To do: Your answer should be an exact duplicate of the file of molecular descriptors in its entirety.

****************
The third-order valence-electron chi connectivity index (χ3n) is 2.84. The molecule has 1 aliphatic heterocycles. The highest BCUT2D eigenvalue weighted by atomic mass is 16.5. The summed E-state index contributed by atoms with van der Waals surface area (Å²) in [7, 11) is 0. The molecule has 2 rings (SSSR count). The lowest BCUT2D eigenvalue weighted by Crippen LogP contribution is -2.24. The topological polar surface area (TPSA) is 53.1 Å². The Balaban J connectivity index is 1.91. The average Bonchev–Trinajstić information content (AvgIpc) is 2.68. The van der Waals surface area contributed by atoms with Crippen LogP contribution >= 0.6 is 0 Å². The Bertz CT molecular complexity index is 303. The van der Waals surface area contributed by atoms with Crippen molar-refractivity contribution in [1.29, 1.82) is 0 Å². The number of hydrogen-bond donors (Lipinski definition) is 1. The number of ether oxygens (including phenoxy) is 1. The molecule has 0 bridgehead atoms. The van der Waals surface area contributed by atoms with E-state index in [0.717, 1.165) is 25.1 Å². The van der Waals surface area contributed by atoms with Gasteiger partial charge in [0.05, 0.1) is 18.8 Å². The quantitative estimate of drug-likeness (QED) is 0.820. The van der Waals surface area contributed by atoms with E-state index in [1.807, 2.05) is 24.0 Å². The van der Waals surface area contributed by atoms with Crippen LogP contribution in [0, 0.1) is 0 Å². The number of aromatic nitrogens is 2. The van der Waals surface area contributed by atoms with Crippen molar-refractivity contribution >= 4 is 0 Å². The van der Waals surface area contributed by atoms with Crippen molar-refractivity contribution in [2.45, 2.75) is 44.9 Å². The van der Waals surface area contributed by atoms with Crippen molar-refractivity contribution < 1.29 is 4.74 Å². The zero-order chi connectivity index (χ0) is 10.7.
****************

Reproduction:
The third-order valence-electron chi connectivity index (χ3n) is 2.84. The molecule has 1 aliphatic heterocycles. The highest BCUT2D eigenvalue weighted by atomic mass is 16.5. The summed E-state index contributed by atoms with van der Waals surface area (Å²) in [7, 11) is 0. The molecule has 2 rings (SSSR count). The lowest BCUT2D eigenvalue weighted by Crippen LogP contribution is -2.24. The topological polar surface area (TPSA) is 53.1 Å². The Balaban J connectivity index is 1.91. The average Bonchev–Trinajstić information content (AvgIpc) is 2.68. The van der Waals surface area contributed by atoms with Crippen LogP contribution >= 0.6 is 0 Å². The Bertz CT molecular complexity index is 303. The van der Waals surface area contributed by atoms with Crippen molar-refractivity contribution in [1.29, 1.82) is 0 Å². The number of hydrogen-bond donors (Lipinski definition) is 1. The number of ether oxygens (including phenoxy) is 1. The molecule has 0 bridgehead atoms. The van der Waals surface area contributed by atoms with E-state index in [0.717, 1.165) is 25.1 Å². The van der Waals surface area contributed by atoms with Gasteiger partial charge in [0.05, 0.1) is 18.8 Å². The quantitative estimate of drug-likeness (QED) is 0.820. The van der Waals surface area contributed by atoms with E-state index in [1.807, 2.05) is 24.0 Å². The van der Waals surface area contributed by atoms with Crippen LogP contribution in [0, 0.1) is 0 Å². The number of aromatic nitrogens is 2. The van der Waals surface area contributed by atoms with Crippen molar-refractivity contribution >= 4 is 0 Å². The van der Waals surface area contributed by atoms with Crippen molar-refractivity contribution in [2.45, 2.75) is 44.9 Å². The van der Waals surface area contributed by atoms with Crippen molar-refractivity contribution < 1.29 is 4.74 Å². The zero-order chi connectivity index (χ0) is 10.7.